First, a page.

The Jonathan Gross Prize is being awarded this year for the first time to honor students who graduate at the top of their class with a track record of promising innovative contributions to computer science. Five graduating computer science students—one senior from each of the four undergraduate schools and one student from the master’s program—were selected to receive the prize, which is named for Jonathan L. Gross, the popular professor emeritus who taught for 47 years at Columbia and cofounded the Computer Science Department. The prize is made possible by an endowment established by Yechiam (Y.Y.) Yemini, who for 31 years until his retirement in 2011, was a professor of computer science at Columbia.
Filipe de Avila Belbute Peres, Columbia College
“We are fortunate to live in a time when machines are powerful enough to let us study intelligence by trying to reproduce it.”
Fascinated by computers and computer science from a young age, Filipe de Avila Belbute Peres started building his own PCs and swapping out parts while still a kid; he was programming by his teens. Yet when it came time for college, he applied, and was accepted, to medical school in his native Brazil. The choice reflected his developing interest in studying the biological aspects of intelligence. Upon realizing that he could tackle the problems of neuroscience through a computational/algorithmic approach rather than a biological one, he applied to study computer science in the US. “I found a way to join my different interests, and study the relationships between machine intelligence and human intelligence. That’s where my interest in artificial intelligence comes from.”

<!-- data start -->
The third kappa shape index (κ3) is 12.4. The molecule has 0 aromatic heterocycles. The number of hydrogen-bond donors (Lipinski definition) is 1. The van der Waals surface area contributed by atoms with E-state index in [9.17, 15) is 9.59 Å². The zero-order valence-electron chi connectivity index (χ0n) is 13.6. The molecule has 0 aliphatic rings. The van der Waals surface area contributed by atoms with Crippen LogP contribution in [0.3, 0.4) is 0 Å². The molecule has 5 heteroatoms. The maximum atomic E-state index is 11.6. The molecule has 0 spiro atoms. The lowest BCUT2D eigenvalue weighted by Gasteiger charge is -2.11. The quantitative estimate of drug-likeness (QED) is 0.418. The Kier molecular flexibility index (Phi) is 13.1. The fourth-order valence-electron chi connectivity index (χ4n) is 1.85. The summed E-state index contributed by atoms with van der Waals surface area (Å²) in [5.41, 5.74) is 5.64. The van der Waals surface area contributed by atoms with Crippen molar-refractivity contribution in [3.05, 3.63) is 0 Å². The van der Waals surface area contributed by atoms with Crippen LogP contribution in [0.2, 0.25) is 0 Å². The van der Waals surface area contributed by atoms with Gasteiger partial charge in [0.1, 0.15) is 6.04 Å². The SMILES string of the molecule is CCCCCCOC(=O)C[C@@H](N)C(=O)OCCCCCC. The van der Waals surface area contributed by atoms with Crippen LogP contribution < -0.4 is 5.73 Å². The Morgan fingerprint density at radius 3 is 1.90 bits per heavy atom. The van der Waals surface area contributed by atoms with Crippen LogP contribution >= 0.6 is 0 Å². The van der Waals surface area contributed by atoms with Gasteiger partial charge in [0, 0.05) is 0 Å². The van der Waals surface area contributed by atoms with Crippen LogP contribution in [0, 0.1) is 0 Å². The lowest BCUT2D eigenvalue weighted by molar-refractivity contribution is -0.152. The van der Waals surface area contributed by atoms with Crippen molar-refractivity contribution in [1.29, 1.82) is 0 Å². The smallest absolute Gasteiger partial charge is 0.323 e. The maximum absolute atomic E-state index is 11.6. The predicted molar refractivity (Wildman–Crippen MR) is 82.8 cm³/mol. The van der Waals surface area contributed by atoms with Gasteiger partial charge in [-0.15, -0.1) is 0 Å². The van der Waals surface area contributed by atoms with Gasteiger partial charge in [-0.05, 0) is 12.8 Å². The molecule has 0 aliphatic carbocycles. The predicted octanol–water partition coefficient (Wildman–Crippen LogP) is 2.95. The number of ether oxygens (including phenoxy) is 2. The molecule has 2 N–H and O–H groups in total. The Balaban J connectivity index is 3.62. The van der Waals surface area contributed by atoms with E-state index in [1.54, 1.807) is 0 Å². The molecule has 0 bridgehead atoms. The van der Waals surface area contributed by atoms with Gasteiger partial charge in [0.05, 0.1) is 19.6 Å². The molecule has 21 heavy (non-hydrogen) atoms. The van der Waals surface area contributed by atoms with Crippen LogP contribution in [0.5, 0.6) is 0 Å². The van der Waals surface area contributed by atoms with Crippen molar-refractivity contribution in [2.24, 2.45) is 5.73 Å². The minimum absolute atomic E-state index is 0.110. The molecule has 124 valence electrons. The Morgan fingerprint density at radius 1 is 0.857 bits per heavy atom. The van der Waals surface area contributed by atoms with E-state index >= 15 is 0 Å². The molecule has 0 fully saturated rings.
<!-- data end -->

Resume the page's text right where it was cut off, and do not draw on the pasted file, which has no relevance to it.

This summer he will work at Facebook AI Research, applying neural networks to natural language problems. In the fall, he begins his PhD program in Computer Science at Carnegie Mellon, where he will continue studying artificial intelligence and machine learning with an emphasis in neural nets and deep learning.
Mitchell Gouzenko, School of Engineering and Applied Science
“My first criteria when picking a major was to choose something that I could do for hours on end without getting tired of it.”
Majoring in computer science wasn’t Mitchell Gouzenko’s first choice, or even second. He came to Columbia fully intending to pursue Financial Engineering before becoming convinced that he wanted to study physics; he declared, however, for Applied Math. “I was all over the place,” he says now. In his sophomore year, his computer science classes started growing on him. “While taking Operating Systems with professor Jae Woo Lee, I finally realized how much I enjoy programming and knew it would be a huge mistake not to major in computer science.” Because programming was fun—employability concerns were secondary—he changed his major to computer science. He hasn’t looked back. His main interests are in operating systems and more generally, software architecture. “I love reasoning about large codebases and analyzing how the various components interface with each other, with attention to security, performance, and clarity of design.”
This September he starts work at Google where he easily sees himself working for the next five years. A PhD may someday also be in store, but it will first require narrowing his interests.
Rudra Gopinath, General Studies
“The advantage of a computer science education is in seeing patterns the human eye can’t see because there is too much data.”